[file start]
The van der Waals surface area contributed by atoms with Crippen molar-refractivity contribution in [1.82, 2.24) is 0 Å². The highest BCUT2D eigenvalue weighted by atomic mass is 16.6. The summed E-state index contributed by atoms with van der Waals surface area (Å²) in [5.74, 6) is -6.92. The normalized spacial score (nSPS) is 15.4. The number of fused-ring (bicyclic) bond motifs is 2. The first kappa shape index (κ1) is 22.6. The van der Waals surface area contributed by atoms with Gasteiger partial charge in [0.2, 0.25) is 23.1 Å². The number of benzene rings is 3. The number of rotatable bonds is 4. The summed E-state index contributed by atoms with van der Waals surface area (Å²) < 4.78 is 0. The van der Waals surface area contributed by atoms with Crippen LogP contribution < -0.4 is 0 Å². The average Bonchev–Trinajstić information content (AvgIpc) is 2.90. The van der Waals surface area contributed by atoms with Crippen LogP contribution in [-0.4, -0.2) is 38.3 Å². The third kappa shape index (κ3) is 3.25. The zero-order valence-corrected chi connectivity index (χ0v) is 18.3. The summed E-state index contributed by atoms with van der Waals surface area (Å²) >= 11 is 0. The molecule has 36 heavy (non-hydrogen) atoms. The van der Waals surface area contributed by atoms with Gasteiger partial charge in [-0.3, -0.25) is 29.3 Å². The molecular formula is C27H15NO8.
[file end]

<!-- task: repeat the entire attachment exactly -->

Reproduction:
The van der Waals surface area contributed by atoms with Crippen molar-refractivity contribution in [1.82, 2.24) is 0 Å². The highest BCUT2D eigenvalue weighted by atomic mass is 16.6. The summed E-state index contributed by atoms with van der Waals surface area (Å²) in [5.74, 6) is -6.92. The normalized spacial score (nSPS) is 15.4. The number of fused-ring (bicyclic) bond motifs is 2. The first kappa shape index (κ1) is 22.6. The van der Waals surface area contributed by atoms with Gasteiger partial charge in [0.2, 0.25) is 23.1 Å². The number of benzene rings is 3. The number of rotatable bonds is 4. The summed E-state index contributed by atoms with van der Waals surface area (Å²) < 4.78 is 0. The van der Waals surface area contributed by atoms with Crippen LogP contribution < -0.4 is 0 Å². The average Bonchev–Trinajstić information content (AvgIpc) is 2.90. The van der Waals surface area contributed by atoms with Crippen LogP contribution in [-0.4, -0.2) is 38.3 Å². The third kappa shape index (κ3) is 3.25. The zero-order valence-corrected chi connectivity index (χ0v) is 18.3. The summed E-state index contributed by atoms with van der Waals surface area (Å²) >= 11 is 0. The molecule has 36 heavy (non-hydrogen) atoms. The van der Waals surface area contributed by atoms with Gasteiger partial charge in [-0.3, -0.25) is 29.3 Å². The molecular formula is C27H15NO8.